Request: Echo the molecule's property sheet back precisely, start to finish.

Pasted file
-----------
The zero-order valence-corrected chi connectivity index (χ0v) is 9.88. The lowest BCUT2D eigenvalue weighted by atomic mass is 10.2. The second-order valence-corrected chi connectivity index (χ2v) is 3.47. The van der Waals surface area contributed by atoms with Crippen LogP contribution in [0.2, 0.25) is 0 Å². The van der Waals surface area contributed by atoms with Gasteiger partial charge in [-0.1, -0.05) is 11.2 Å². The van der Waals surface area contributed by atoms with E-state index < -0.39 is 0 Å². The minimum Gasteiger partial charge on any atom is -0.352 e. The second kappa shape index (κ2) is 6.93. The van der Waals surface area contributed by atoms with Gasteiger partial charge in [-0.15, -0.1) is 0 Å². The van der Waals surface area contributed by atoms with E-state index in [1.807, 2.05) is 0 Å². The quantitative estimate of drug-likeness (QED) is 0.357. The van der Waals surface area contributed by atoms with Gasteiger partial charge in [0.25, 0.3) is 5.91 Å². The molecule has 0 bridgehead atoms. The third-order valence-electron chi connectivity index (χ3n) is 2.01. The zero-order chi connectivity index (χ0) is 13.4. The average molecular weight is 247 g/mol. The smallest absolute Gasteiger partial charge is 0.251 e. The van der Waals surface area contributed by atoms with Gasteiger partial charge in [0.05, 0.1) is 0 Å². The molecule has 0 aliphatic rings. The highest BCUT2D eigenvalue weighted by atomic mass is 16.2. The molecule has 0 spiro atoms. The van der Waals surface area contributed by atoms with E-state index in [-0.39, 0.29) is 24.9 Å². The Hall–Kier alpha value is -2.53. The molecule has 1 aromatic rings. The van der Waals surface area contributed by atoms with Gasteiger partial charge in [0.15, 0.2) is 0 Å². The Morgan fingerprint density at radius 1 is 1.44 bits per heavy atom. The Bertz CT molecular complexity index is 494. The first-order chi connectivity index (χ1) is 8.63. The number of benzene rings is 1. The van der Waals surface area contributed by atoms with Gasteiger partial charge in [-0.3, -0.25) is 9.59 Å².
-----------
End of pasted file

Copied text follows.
The zero-order valence-corrected chi connectivity index (χ0v) is 9.88. The lowest BCUT2D eigenvalue weighted by atomic mass is 10.2. The second-order valence-corrected chi connectivity index (χ2v) is 3.47. The van der Waals surface area contributed by atoms with Crippen LogP contribution in [0.2, 0.25) is 0 Å². The van der Waals surface area contributed by atoms with Gasteiger partial charge in [-0.1, -0.05) is 11.2 Å². The van der Waals surface area contributed by atoms with E-state index < -0.39 is 0 Å². The minimum Gasteiger partial charge on any atom is -0.352 e. The second kappa shape index (κ2) is 6.93. The van der Waals surface area contributed by atoms with Gasteiger partial charge in [-0.15, -0.1) is 0 Å². The van der Waals surface area contributed by atoms with E-state index in [1.807, 2.05) is 0 Å². The quantitative estimate of drug-likeness (QED) is 0.357. The van der Waals surface area contributed by atoms with Gasteiger partial charge in [0.25, 0.3) is 5.91 Å². The molecule has 0 bridgehead atoms. The third-order valence-electron chi connectivity index (χ3n) is 2.01. The zero-order chi connectivity index (χ0) is 13.4. The average molecular weight is 247 g/mol. The smallest absolute Gasteiger partial charge is 0.251 e. The van der Waals surface area contributed by atoms with Gasteiger partial charge in [0.05, 0.1) is 0 Å². The molecule has 0 aliphatic rings. The highest BCUT2D eigenvalue weighted by atomic mass is 16.2. The molecule has 0 spiro atoms. The van der Waals surface area contributed by atoms with E-state index in [-0.39, 0.29) is 24.9 Å². The Hall–Kier alpha value is -2.53. The molecule has 1 aromatic rings. The van der Waals surface area contributed by atoms with Gasteiger partial charge in [0.15, 0.2) is 0 Å². The Morgan fingerprint density at radius 1 is 1.44 bits per heavy atom. The Bertz CT molecular complexity index is 494. The first-order chi connectivity index (χ1) is 8.63. The number of benzene rings is 1. The van der Waals surface area contributed by atoms with Gasteiger partial charge in [-0.3, -0.25) is 9.59 Å².